Taiwan has hundreds of peaks over 3000 meters above sea level.
Beidawushan, at 3090 meters, is the southernmost of these peaks.
‘Bei’ means ‘north’ in Mandarin, so ‘Beidawushan’ means ‘North Dawu Mountain’. The indigenous Paiwan people call it ‘Meli-miligang’ which means ‘fantastic beauty’.
The Dawu mountains are the southernmost mountain range in Taiwan. To the north of Beidawushan along the Dawu mountain ridge lies Wutoushan, and towards the south, of course, is Nandawushan ‘South Dawu Mountain’, which is 2841 meters above sea level.
The Dawu mountain ridge is the dividing line between Pingdong county in the west and Taidong county in the east, and often shields Pingdong / Kaohsiung from the fierceness of typhoons which hit Taidong.
Since moisture from the strait of Taiwan and the Pacific Ocean meet at the ridge, it is famous for it’s ‘cloud sea’, and many streams and waterfalls originate from the ridge.
The vast majority of the people who hike Beidawushan nowadays use the ‘Beidawushan National Trail’ (henceforth referred to as the ‘national trail’) which starts in Wutan Village, Taiwu Township, Pingdong county. The National trail has a ‘new’ and an ‘old’ trailhead. Originally, cars could drive all the way up to the ‘old’ trailhead, but Typhoon Morakot caused a large landslide in 2009 which wiped out the road. Nowadays, hikers can either take a trail from the ‘new’ trailhead which takes a detour around the landslide, or they can follow the original road and move directly across the landslide. Going directly through the landslide is faster, but more dangerous.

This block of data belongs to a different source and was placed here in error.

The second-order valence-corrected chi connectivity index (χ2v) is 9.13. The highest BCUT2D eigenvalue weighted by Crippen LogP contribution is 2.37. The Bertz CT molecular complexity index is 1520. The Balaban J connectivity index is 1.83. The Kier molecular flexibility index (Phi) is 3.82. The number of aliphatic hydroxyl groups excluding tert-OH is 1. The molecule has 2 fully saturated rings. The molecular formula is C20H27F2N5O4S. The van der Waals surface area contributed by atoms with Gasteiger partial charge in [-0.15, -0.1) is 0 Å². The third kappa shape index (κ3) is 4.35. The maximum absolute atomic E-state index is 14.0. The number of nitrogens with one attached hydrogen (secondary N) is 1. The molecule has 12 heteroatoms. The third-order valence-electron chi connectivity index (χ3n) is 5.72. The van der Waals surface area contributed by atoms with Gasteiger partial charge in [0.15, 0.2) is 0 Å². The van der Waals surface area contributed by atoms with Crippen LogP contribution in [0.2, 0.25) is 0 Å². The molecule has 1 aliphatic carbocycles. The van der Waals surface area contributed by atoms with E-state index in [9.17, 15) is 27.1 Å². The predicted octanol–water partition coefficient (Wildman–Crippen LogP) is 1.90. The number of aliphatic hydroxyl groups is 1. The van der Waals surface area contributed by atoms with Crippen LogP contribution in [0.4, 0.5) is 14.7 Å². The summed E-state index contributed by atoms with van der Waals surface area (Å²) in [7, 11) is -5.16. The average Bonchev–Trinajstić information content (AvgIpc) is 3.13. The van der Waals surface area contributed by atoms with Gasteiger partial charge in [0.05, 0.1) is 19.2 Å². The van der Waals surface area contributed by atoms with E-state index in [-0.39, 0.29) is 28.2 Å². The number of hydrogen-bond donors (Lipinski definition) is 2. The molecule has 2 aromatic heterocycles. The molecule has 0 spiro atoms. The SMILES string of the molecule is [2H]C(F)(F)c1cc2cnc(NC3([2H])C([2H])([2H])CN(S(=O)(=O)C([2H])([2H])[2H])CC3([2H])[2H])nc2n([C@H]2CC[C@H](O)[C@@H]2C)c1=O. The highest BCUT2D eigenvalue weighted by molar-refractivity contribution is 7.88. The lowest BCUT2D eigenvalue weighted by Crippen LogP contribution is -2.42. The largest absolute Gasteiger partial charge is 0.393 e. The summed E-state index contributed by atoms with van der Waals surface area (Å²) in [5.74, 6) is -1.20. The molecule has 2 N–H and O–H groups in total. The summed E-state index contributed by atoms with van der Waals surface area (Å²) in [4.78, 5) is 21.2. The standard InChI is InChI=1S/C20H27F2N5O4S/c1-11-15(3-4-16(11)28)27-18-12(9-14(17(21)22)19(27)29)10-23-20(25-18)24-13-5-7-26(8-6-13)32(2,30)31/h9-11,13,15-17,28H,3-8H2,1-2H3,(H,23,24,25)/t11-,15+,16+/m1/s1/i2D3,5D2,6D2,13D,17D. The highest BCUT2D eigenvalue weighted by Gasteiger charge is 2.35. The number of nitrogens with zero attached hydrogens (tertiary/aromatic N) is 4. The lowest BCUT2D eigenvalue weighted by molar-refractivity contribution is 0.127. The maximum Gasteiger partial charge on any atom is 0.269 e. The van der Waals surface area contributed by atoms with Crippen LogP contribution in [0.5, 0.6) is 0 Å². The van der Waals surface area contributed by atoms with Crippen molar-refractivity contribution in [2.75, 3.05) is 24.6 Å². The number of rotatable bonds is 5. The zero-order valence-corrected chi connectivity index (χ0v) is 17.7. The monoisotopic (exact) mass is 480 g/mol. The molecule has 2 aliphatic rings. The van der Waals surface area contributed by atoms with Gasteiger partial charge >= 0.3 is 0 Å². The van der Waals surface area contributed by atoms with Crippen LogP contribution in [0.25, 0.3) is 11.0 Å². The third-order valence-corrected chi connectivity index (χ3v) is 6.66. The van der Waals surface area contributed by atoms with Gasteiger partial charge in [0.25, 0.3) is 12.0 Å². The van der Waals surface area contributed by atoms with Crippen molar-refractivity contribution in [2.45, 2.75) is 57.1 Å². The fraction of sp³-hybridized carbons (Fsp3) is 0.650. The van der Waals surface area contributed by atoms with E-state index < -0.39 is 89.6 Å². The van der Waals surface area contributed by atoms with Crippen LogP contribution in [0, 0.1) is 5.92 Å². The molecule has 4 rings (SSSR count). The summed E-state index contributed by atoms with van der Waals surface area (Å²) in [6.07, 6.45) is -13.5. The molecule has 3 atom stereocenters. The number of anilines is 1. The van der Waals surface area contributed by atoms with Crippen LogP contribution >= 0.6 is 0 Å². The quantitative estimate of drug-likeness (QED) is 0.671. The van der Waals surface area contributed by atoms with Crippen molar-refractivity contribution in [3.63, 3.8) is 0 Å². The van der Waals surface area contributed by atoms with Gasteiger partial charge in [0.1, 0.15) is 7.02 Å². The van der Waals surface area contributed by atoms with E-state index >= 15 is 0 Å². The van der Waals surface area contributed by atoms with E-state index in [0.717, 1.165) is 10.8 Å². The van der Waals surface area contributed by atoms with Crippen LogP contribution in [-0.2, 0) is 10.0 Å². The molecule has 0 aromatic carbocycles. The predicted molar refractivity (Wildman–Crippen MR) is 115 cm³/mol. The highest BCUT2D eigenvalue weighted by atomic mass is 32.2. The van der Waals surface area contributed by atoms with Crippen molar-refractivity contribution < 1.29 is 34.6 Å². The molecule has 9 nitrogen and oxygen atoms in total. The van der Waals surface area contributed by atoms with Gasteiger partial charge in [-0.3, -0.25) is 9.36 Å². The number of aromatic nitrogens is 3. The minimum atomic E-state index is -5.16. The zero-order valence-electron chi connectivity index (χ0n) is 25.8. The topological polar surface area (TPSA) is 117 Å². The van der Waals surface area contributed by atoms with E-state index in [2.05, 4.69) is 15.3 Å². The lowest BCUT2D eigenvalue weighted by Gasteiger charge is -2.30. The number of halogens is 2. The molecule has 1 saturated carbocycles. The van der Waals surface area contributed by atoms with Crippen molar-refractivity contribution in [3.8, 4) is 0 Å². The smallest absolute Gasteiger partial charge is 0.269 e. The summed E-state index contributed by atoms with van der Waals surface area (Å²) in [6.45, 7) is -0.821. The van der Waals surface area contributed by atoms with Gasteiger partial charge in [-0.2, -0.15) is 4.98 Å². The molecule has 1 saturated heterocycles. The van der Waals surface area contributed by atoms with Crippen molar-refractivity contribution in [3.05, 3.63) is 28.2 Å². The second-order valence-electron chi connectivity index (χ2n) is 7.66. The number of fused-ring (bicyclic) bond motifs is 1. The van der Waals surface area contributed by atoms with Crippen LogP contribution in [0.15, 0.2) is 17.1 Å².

From the ‘old’ trailhead, one can also go on the trail to ghost village of Fanwu and climb Ritangzhenshan.
There are various other trails coming from Pingdong to Beidawushan. There is a trail coming from Nandawushan, and another trail from Wutoushan, and well as several trails approaching the ridge from different points. There are also trails coming from Taidong county in the east, some of which follow the Taimali river up into the mountains, and pass through Bilu hot spring along the way.
The national trail is based on a trail originally established by the Japanese. The Paiwan people call the “women’s trail” because it is suitable for the less physically fit. Traditionally, Paiwan youths would climb Beidawushan by starting at Heping village, following the Aliaonan (Shelu) river, and going straight up the mountain – this route is called the “bear’s trail”.
Beidawushan is right at the edge of the Shuangguihu Major Wildlife Habitat and the Dawu Nature Reserve.
From the old trailhead, hikers must cross several landslides until they climb up onto a ridge, which they proceed along until they reach the ‘giant tree’, and then they must go on a very rocky trail, often requiring ropes (already in place) until they reach the Dawu ridge itself.
Click here to continue to the next entry, in which I discuss the Paiwan people, who regard Beidawushan as a sacred mountain.
Some of the information in this entry came from the book Carefree Walks through Mountain Forests in Southern Taiwan (高屏山林縱情遊).